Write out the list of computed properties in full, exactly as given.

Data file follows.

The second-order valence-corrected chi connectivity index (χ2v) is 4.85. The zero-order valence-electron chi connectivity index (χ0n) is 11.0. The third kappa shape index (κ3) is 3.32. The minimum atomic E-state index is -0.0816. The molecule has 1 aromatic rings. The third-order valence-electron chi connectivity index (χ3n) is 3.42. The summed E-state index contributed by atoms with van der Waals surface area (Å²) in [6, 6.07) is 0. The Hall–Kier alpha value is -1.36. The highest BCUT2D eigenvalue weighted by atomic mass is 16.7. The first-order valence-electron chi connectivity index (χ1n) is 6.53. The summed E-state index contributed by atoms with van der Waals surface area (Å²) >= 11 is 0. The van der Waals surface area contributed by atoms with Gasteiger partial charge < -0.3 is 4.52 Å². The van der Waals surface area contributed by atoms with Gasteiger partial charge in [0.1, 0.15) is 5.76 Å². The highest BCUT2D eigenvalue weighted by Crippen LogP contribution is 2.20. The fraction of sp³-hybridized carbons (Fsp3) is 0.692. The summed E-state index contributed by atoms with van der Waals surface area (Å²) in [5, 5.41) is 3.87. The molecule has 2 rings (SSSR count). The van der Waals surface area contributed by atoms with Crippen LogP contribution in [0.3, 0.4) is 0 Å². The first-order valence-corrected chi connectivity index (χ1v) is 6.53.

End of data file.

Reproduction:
The second-order valence-corrected chi connectivity index (χ2v) is 4.85. The zero-order valence-electron chi connectivity index (χ0n) is 11.0. The third kappa shape index (κ3) is 3.32. The minimum atomic E-state index is -0.0816. The molecule has 1 aromatic rings. The third-order valence-electron chi connectivity index (χ3n) is 3.42. The summed E-state index contributed by atoms with van der Waals surface area (Å²) in [6, 6.07) is 0. The Hall–Kier alpha value is -1.36. The highest BCUT2D eigenvalue weighted by atomic mass is 16.7. The first-order valence-electron chi connectivity index (χ1n) is 6.53. The summed E-state index contributed by atoms with van der Waals surface area (Å²) >= 11 is 0. The van der Waals surface area contributed by atoms with Gasteiger partial charge < -0.3 is 4.52 Å². The van der Waals surface area contributed by atoms with Gasteiger partial charge in [0.1, 0.15) is 5.76 Å². The highest BCUT2D eigenvalue weighted by Crippen LogP contribution is 2.20. The fraction of sp³-hybridized carbons (Fsp3) is 0.692. The summed E-state index contributed by atoms with van der Waals surface area (Å²) in [5, 5.41) is 3.87. The molecule has 2 rings (SSSR count). The van der Waals surface area contributed by atoms with Crippen LogP contribution in [0.3, 0.4) is 0 Å². The first-order valence-corrected chi connectivity index (χ1v) is 6.53.